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21st Century Community Learning Center
Information about the Cohort 10 Elementary/Middle School Request for Applications

 

This memo describes the 21st CCLC request for applications (RFA) for elementary and middle school students. It is intended to provide updates about the new RFA and as an application planning tool that can be shared by teams, potential partners, and stakeholders. This document is not produced by the California Department of Education (CDE), so details should be verified in the official RFA that can be found here.

 

Application Due Date: December 21, 2016 at 5PM

 

Initial Award Notification: April, 2017

 

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What is 21st CCLC Funding?

 

The 21st Century Community Learning Centers program is funded by the U.S. Department of Education and administered by the California Department of Education (CDE). CDE issues two separate applications for five-year grants serving elementary/middle schools (21st CCLC) and high schools (ASSETs) respectively. This memo describes the elementary/middle school funding.

 

 

  • The funding is for communities to establish or expand activities that focus on improved academic achievement and enrichment services that complement the academic program.
  • Funding is available for before school, after school, and summer. An optional supplementary grant is available for ensuring equitable access (transportation) to the programs.
  • Eligible applicants partner with Title 1-eligible schools, and can include cities, counties, local educational agencies (LEAs), community-based organizations, public or private agencies, or a consortium of two or more of these agencies.
  • Grant amounts are calculated at $7.50 per child per day for after school programs, up to a total of $112,500 per elementary school site, and $150,000 per middle school site.
  • Summer grants are calculated at $7.50 per child for 3 hour programs or $15 per child for 6 hour programs, up to a total of 30% of the after school base grant.

 

What is New This Year?

CDE made some significant changes in this RFA, based on state and national laws and on the adoption of California’s Quality Standards for Expanded Learning (Quality Standards). Here’s what to look out for:

 

Priority Points:
Funding priority is determined by individual school site, not for the application overall. (RFA p.9, 32)
New priority points are given for school sites proposing:

 

  • Year-round programming that includes both after school and summer. The application can be written for both components or to add summer to an existing 21st CCLC or ASES-funded after school program (or after school to an existing summer program.) (p.6, 33)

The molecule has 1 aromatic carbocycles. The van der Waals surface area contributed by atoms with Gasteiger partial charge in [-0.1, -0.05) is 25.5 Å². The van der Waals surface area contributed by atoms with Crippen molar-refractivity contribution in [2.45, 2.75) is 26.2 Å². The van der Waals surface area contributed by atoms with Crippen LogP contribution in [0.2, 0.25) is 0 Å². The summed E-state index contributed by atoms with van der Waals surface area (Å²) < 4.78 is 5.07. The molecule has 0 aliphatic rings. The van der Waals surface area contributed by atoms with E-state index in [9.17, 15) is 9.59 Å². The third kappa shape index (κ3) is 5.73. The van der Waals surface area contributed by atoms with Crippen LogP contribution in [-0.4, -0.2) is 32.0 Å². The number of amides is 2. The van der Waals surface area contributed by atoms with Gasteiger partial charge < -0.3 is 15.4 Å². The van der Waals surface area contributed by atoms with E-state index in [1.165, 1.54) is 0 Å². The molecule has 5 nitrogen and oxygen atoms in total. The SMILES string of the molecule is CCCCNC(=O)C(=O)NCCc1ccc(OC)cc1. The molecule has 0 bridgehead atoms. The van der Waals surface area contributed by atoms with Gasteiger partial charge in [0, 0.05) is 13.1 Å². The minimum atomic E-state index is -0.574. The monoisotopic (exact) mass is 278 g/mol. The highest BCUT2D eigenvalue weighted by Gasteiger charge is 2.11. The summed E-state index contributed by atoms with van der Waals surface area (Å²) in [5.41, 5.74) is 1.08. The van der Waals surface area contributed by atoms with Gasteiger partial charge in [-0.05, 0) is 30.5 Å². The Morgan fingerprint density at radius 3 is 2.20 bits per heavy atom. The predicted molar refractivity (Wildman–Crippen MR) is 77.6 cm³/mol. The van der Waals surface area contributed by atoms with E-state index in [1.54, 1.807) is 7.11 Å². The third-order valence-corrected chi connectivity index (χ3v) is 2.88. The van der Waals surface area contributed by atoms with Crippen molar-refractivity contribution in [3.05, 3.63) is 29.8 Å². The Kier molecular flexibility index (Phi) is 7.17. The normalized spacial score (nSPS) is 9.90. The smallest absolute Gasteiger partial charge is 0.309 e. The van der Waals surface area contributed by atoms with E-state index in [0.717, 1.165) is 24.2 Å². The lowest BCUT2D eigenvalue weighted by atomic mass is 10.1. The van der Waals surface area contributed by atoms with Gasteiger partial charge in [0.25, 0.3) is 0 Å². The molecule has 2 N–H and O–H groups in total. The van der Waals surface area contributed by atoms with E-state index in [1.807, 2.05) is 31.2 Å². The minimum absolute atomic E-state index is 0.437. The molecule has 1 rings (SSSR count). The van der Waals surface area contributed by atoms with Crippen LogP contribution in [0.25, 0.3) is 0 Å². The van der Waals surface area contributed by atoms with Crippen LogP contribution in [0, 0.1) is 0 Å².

• Renewal of an expiring Cohort 7 21st CCLC grant if the program has met grant requirements. (p.33)
  • Programming at school sites determined by the LEA to be in need of intervention and support. This priority point used to be available only for schools officially designated in “program improvement.” (p.32)

 

Review Process:
In the review process, applications go through 3 levels of screening: (p.8-9)

 

  • Level 1 – Quality: Does the application describe a quality program at each school site? The narrative questions and rubric are aligned to the 12 Quality Standards and must meet “Sufficient,” “Comprehensive,” or “Outstanding” quality to move forward for consideration. (p.3, 37, 46)
  • Level 2 – Priority Points: For applications that pass the quality screen, how many of the 6 possible funding priority points are met at each school site?
  • Level 3 – Free and Reduced Price Meal (FRPM) percentages: Among school sites with equal priority points, grants will be awarded based on FRPM percentages.

 

Eligibility for Summer-Only Applications:
When adding summer to an existing after school program, the grantee no longer has to be the same entity as the one that holds the existing after school program grant. The application must identify the existing after school grantee that the summer program will be partnering with to provide year-round programming. (p.7)

 

Matching Funds:

 

  • The matching fund requirement now ranges from 0 to 30%, depending on a school’s FRPM. (p.16)
  • There are no longer limits on the percentage of matching funds that can be in-kind. (p.16)

 

Family Literacy and Equitable Access:
There is no longer a separate grant for family literacy, but there is still an equitable access grant that can be applied for in conjunction with an after school grant (p.7)

 

 

 

 

For additional information, go to http://www.cde.ca.gov/ls/ba/cp/funding.asp, or contact the CDE help desk at 916-319-0923 or expandedlearning@cde.ca.gov (subject line: 21st RFA Question)

 

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